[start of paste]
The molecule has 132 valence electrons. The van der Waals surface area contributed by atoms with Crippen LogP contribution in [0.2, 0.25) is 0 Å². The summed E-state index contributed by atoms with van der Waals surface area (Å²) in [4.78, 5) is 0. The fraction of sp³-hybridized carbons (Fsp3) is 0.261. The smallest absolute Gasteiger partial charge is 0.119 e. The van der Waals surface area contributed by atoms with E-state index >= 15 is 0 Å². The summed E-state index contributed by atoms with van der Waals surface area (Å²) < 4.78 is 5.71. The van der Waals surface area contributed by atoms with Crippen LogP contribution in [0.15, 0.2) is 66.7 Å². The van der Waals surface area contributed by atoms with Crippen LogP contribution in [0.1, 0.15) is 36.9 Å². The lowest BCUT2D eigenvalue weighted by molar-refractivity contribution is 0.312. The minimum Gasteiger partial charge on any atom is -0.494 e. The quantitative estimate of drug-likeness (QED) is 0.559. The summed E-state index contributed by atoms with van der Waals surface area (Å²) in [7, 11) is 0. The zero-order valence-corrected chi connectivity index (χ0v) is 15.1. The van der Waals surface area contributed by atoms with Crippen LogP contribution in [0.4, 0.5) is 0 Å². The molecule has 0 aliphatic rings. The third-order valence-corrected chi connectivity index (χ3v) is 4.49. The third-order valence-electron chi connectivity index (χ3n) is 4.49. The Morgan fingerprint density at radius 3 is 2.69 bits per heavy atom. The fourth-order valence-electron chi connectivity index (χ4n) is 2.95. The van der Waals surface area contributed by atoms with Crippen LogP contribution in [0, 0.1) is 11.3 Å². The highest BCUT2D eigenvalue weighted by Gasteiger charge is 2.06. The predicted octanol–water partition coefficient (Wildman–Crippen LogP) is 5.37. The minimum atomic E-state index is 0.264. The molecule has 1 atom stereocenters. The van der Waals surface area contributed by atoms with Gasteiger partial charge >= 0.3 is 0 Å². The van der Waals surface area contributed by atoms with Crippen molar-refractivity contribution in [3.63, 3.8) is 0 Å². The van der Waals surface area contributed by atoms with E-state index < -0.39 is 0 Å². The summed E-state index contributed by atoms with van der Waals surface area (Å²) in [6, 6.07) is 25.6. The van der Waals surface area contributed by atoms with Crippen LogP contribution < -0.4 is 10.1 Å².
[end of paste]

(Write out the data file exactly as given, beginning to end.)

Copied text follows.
The molecule has 132 valence electrons. The van der Waals surface area contributed by atoms with Crippen LogP contribution in [0.2, 0.25) is 0 Å². The summed E-state index contributed by atoms with van der Waals surface area (Å²) in [4.78, 5) is 0. The fraction of sp³-hybridized carbons (Fsp3) is 0.261. The smallest absolute Gasteiger partial charge is 0.119 e. The van der Waals surface area contributed by atoms with E-state index >= 15 is 0 Å². The summed E-state index contributed by atoms with van der Waals surface area (Å²) < 4.78 is 5.71. The van der Waals surface area contributed by atoms with Crippen LogP contribution in [0.15, 0.2) is 66.7 Å². The van der Waals surface area contributed by atoms with Crippen LogP contribution in [0.1, 0.15) is 36.9 Å². The lowest BCUT2D eigenvalue weighted by molar-refractivity contribution is 0.312. The minimum Gasteiger partial charge on any atom is -0.494 e. The quantitative estimate of drug-likeness (QED) is 0.559. The summed E-state index contributed by atoms with van der Waals surface area (Å²) in [7, 11) is 0. The zero-order valence-corrected chi connectivity index (χ0v) is 15.1. The van der Waals surface area contributed by atoms with Crippen LogP contribution in [0.4, 0.5) is 0 Å². The molecule has 0 aliphatic rings. The third-order valence-corrected chi connectivity index (χ3v) is 4.49. The third-order valence-electron chi connectivity index (χ3n) is 4.49. The Morgan fingerprint density at radius 3 is 2.69 bits per heavy atom. The fourth-order valence-electron chi connectivity index (χ4n) is 2.95. The van der Waals surface area contributed by atoms with Crippen LogP contribution in [0, 0.1) is 11.3 Å². The highest BCUT2D eigenvalue weighted by Gasteiger charge is 2.06. The predicted octanol–water partition coefficient (Wildman–Crippen LogP) is 5.37. The minimum atomic E-state index is 0.264. The molecule has 1 atom stereocenters. The van der Waals surface area contributed by atoms with Gasteiger partial charge >= 0.3 is 0 Å². The van der Waals surface area contributed by atoms with Crippen molar-refractivity contribution in [3.63, 3.8) is 0 Å². The van der Waals surface area contributed by atoms with E-state index < -0.39 is 0 Å². The summed E-state index contributed by atoms with van der Waals surface area (Å²) in [6, 6.07) is 25.6. The van der Waals surface area contributed by atoms with Crippen LogP contribution < -0.4 is 10.1 Å².